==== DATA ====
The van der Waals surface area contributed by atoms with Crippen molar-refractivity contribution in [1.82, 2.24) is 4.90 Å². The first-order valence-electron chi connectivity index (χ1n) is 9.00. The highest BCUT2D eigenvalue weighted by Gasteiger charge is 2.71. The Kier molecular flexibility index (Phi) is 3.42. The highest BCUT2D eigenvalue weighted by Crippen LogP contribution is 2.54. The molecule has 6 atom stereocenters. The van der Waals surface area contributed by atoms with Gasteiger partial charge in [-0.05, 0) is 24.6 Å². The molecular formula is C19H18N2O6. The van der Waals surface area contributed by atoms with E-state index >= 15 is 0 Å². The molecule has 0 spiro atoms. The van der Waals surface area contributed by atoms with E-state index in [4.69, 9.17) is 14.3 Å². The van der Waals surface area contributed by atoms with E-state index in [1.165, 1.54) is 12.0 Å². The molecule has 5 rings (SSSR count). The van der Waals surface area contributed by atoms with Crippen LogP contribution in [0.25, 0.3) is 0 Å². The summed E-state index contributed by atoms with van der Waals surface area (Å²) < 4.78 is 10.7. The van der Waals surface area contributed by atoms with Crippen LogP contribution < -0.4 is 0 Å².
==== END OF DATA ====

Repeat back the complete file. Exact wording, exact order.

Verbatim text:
The van der Waals surface area contributed by atoms with Crippen molar-refractivity contribution in [1.82, 2.24) is 4.90 Å². The first-order valence-electron chi connectivity index (χ1n) is 9.00. The highest BCUT2D eigenvalue weighted by Gasteiger charge is 2.71. The Kier molecular flexibility index (Phi) is 3.42. The highest BCUT2D eigenvalue weighted by Crippen LogP contribution is 2.54. The molecule has 6 atom stereocenters. The van der Waals surface area contributed by atoms with Gasteiger partial charge in [-0.05, 0) is 24.6 Å². The molecular formula is C19H18N2O6. The van der Waals surface area contributed by atoms with E-state index >= 15 is 0 Å². The molecule has 0 spiro atoms. The van der Waals surface area contributed by atoms with E-state index in [4.69, 9.17) is 14.3 Å². The van der Waals surface area contributed by atoms with E-state index in [1.165, 1.54) is 12.0 Å². The molecule has 5 rings (SSSR count). The van der Waals surface area contributed by atoms with Crippen LogP contribution in [0.25, 0.3) is 0 Å². The summed E-state index contributed by atoms with van der Waals surface area (Å²) < 4.78 is 10.7. The van der Waals surface area contributed by atoms with Crippen LogP contribution < -0.4 is 0 Å².